The presidential inaugural address is a notable speech that may talk about the new president’s hopes, an all-important oath of office, a plan for a new course, and how to protect the nation. This speech is a tradition that should be followed by every new president. You might have watched and listened to some of the presidents’ speeches, but you should also know these interesting presidential inauguration facts through the years and take our fun Presidential inauguration trivia now!
Interesting Presidential Inauguration Facts
Did you know who has given the longest inaugural speech? We have rounded up some interesting facts about inauguration day and why the inauguration day tradition plays an important role.
George Washington Was Inaugurated in Two Separate Cities
George Washington was the first president who was inaugurated in two different cities. He took the presidential pledge in New York City’s Federal Hall on April 30, 1789. And the second ceremony happened at Congress Hall in Philadelphia on March 4, 1793.
Who Delivered the Longest Inaugural Speech?
- A. William Howard Taft
- B. William Henry Harrison
- C. Ronald Reagan
- D. John F. Kennedy
Inaugurations Were First Observed on March 4
Following Washington’s first inauguration, March 4 was declared as the official inauguration day. As per the 20th Amendment, the inauguration ceremony was changed from March 4 to January 20.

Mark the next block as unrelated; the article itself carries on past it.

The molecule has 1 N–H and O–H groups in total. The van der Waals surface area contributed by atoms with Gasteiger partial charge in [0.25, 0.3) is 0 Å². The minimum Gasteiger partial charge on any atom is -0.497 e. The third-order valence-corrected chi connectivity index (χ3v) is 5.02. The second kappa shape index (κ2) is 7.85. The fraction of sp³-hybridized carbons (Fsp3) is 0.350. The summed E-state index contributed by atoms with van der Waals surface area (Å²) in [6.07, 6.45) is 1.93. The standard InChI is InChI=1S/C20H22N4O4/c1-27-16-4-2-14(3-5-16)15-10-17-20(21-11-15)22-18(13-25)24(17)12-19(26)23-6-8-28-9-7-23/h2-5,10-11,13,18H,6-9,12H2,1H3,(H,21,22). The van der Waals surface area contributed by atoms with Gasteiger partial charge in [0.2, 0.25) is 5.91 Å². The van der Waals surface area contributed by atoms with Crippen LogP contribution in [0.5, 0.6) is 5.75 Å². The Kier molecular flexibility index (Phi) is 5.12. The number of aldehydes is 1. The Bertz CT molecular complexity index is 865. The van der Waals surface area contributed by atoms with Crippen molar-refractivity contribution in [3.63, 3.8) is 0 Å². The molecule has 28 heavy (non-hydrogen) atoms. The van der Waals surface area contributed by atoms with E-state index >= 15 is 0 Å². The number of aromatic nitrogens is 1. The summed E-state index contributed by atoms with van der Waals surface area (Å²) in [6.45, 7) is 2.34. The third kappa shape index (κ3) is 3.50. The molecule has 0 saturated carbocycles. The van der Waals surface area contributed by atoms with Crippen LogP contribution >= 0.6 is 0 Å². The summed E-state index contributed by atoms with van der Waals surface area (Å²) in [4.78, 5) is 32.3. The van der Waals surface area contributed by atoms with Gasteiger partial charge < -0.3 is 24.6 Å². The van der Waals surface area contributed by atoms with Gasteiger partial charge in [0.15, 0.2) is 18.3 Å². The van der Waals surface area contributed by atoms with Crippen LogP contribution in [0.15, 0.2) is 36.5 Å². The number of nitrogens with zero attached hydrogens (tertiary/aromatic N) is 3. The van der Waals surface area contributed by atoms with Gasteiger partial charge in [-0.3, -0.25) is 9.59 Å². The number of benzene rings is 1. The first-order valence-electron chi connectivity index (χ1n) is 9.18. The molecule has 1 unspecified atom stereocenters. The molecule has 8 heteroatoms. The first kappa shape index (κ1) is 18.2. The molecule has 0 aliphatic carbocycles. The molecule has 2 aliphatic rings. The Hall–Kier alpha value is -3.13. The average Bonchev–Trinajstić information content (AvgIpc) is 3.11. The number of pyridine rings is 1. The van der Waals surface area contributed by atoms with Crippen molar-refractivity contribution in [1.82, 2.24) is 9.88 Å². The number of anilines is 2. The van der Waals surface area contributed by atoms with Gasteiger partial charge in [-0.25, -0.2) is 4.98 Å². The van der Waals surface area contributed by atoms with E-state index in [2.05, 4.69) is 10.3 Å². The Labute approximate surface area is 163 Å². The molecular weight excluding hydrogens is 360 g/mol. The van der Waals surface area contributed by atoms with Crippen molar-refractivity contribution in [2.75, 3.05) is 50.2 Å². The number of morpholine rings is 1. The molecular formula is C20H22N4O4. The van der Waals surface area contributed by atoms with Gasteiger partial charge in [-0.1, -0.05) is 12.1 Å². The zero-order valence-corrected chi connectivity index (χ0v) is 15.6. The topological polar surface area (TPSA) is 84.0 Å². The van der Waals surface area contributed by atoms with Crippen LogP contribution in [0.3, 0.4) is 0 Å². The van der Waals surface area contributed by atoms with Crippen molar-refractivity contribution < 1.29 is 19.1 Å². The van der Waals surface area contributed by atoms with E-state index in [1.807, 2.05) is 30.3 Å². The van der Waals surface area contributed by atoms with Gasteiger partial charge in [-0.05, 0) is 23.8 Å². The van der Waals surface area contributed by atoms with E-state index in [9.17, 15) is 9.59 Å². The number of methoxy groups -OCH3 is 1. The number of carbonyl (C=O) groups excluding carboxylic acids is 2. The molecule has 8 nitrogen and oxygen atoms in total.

Longest Inaugural Speech
The longest inaugural speech was delivered by president William Henry Harrison. The ninth president denied wearing a hat and coat during the cold weather. He had given the speech for 1 hour 45 minutes with 8,445 words. Harrison took part in the different inaugural balls without changing his outfits. Later, he caught a cold and suffered from pneumonia. He died after 30 days. He was the first president who died in office.
Shortest Inauguration Speech
The shortened inauguration belongs to George Washinton. He delivered the speech in 1793 and his speech contained only 135 words. The second shortest presidential address was delivered by Franklin D. Roosevelt on January 20, 1945, with 559 words.
The Funniest Line
In the presidential speech, words matter. As reported by the presidential historian Paul Boller, the funniest line hasn’t been found in an inaugural address. But Britannica scribbled that in 1837, Martin Van Buren’s speech made the audience laugh when he accidentally said, “Unlike all who have preceded me, the Revolution that gave us existence as one people was achieved at the period of my birth; and whilst I contemplate with grateful reverence that memorable event, I feel that I belong to a later age and that I may not expect my countrymen to weigh my actions with the same kind and partial hand.” He actually referred to the American Revolution, despite the juxtaposition of words uttered like the 8th president was honoring his own birth.
William Henry Harrison Wasn’t Seemingly Killed by His Inauguration.
President Harrison held the biggest story behind his death that was associated with his inaugural address. He died in 1841 after he presented his speech in cold weather that led to severe illness. He died after 30 days of his long inaugural address. Now it is believed that possibly typhoid fever could be the reason for his death.
The President Has to Recite a Precise Oath under the Constitution
According to Article II, Section 1 of the Constitution the presidential oath should add, “I do solemnly swear (or affirm) that I will faithfully execute the Office of President of the United States, and will to the best of my ability, preserve, protect and defend the Constitution of the United States.”